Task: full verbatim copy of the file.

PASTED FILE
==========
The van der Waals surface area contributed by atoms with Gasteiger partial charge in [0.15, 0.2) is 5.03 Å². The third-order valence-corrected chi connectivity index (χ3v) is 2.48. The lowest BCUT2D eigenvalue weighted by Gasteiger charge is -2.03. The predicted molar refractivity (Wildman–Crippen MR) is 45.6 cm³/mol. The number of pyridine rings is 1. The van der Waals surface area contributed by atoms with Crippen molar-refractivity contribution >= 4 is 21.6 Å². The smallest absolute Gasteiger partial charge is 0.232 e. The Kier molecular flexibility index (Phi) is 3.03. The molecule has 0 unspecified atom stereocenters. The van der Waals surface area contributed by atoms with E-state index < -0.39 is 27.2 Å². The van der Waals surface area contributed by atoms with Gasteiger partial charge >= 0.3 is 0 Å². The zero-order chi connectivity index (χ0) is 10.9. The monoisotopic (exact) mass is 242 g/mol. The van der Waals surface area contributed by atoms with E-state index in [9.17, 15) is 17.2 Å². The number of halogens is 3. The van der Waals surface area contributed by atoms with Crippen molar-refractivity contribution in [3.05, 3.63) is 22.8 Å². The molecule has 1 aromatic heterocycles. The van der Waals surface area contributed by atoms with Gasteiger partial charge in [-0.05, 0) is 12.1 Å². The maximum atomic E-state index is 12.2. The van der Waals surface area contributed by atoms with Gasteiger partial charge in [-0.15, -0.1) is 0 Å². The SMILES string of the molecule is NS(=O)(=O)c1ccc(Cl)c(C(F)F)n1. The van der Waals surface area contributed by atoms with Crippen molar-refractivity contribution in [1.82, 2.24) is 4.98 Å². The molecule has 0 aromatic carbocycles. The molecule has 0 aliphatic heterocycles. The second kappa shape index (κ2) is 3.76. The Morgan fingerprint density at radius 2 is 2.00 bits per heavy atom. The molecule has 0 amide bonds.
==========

The van der Waals surface area contributed by atoms with Gasteiger partial charge in [0.15, 0.2) is 5.03 Å². The third-order valence-corrected chi connectivity index (χ3v) is 2.48. The lowest BCUT2D eigenvalue weighted by Gasteiger charge is -2.03. The predicted molar refractivity (Wildman–Crippen MR) is 45.6 cm³/mol. The number of pyridine rings is 1. The van der Waals surface area contributed by atoms with Crippen molar-refractivity contribution >= 4 is 21.6 Å². The smallest absolute Gasteiger partial charge is 0.232 e. The Kier molecular flexibility index (Phi) is 3.03. The molecule has 0 unspecified atom stereocenters. The van der Waals surface area contributed by atoms with E-state index < -0.39 is 27.2 Å². The van der Waals surface area contributed by atoms with Gasteiger partial charge >= 0.3 is 0 Å². The zero-order chi connectivity index (χ0) is 10.9. The monoisotopic (exact) mass is 242 g/mol. The van der Waals surface area contributed by atoms with E-state index in [9.17, 15) is 17.2 Å². The number of halogens is 3. The van der Waals surface area contributed by atoms with Crippen molar-refractivity contribution in [3.05, 3.63) is 22.8 Å². The molecule has 1 aromatic heterocycles. The van der Waals surface area contributed by atoms with Gasteiger partial charge in [-0.05, 0) is 12.1 Å². The maximum atomic E-state index is 12.2. The van der Waals surface area contributed by atoms with Gasteiger partial charge in [-0.15, -0.1) is 0 Å². The SMILES string of the molecule is NS(=O)(=O)c1ccc(Cl)c(C(F)F)n1. The van der Waals surface area contributed by atoms with Crippen molar-refractivity contribution in [1.82, 2.24) is 4.98 Å². The molecule has 0 aromatic carbocycles. The molecule has 0 aliphatic heterocycles. The second kappa shape index (κ2) is 3.76. The Morgan fingerprint density at radius 2 is 2.00 bits per heavy atom. The molecule has 0 amide bonds.